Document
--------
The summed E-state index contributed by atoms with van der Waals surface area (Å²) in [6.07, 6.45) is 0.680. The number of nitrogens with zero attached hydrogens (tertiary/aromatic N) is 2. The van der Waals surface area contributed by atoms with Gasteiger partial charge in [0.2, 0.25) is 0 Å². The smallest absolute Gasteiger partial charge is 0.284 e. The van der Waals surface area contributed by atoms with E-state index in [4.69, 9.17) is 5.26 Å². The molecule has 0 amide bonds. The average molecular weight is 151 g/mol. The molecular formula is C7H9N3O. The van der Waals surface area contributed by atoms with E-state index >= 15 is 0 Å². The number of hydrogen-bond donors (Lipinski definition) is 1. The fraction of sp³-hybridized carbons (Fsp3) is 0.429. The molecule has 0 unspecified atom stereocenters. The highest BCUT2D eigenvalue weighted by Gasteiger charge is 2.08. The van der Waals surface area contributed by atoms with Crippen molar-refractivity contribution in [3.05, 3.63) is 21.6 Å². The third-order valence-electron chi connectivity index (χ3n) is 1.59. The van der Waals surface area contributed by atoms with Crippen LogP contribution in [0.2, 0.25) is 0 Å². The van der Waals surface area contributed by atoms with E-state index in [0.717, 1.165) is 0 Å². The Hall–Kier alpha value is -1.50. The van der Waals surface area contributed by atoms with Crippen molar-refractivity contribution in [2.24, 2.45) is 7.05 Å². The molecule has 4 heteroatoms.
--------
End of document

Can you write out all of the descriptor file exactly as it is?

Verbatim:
The summed E-state index contributed by atoms with van der Waals surface area (Å²) in [6.07, 6.45) is 0.680. The number of nitrogens with zero attached hydrogens (tertiary/aromatic N) is 2. The van der Waals surface area contributed by atoms with Gasteiger partial charge in [0.2, 0.25) is 0 Å². The smallest absolute Gasteiger partial charge is 0.284 e. The van der Waals surface area contributed by atoms with E-state index in [4.69, 9.17) is 5.26 Å². The molecule has 0 amide bonds. The average molecular weight is 151 g/mol. The molecular formula is C7H9N3O. The van der Waals surface area contributed by atoms with E-state index >= 15 is 0 Å². The number of hydrogen-bond donors (Lipinski definition) is 1. The fraction of sp³-hybridized carbons (Fsp3) is 0.429. The molecule has 0 unspecified atom stereocenters. The highest BCUT2D eigenvalue weighted by Gasteiger charge is 2.08. The van der Waals surface area contributed by atoms with Crippen molar-refractivity contribution in [3.05, 3.63) is 21.6 Å². The third-order valence-electron chi connectivity index (χ3n) is 1.59. The van der Waals surface area contributed by atoms with Crippen LogP contribution in [0.2, 0.25) is 0 Å². The van der Waals surface area contributed by atoms with E-state index in [0.717, 1.165) is 0 Å². The Hall–Kier alpha value is -1.50. The van der Waals surface area contributed by atoms with Crippen molar-refractivity contribution in [2.24, 2.45) is 7.05 Å². The molecule has 4 heteroatoms.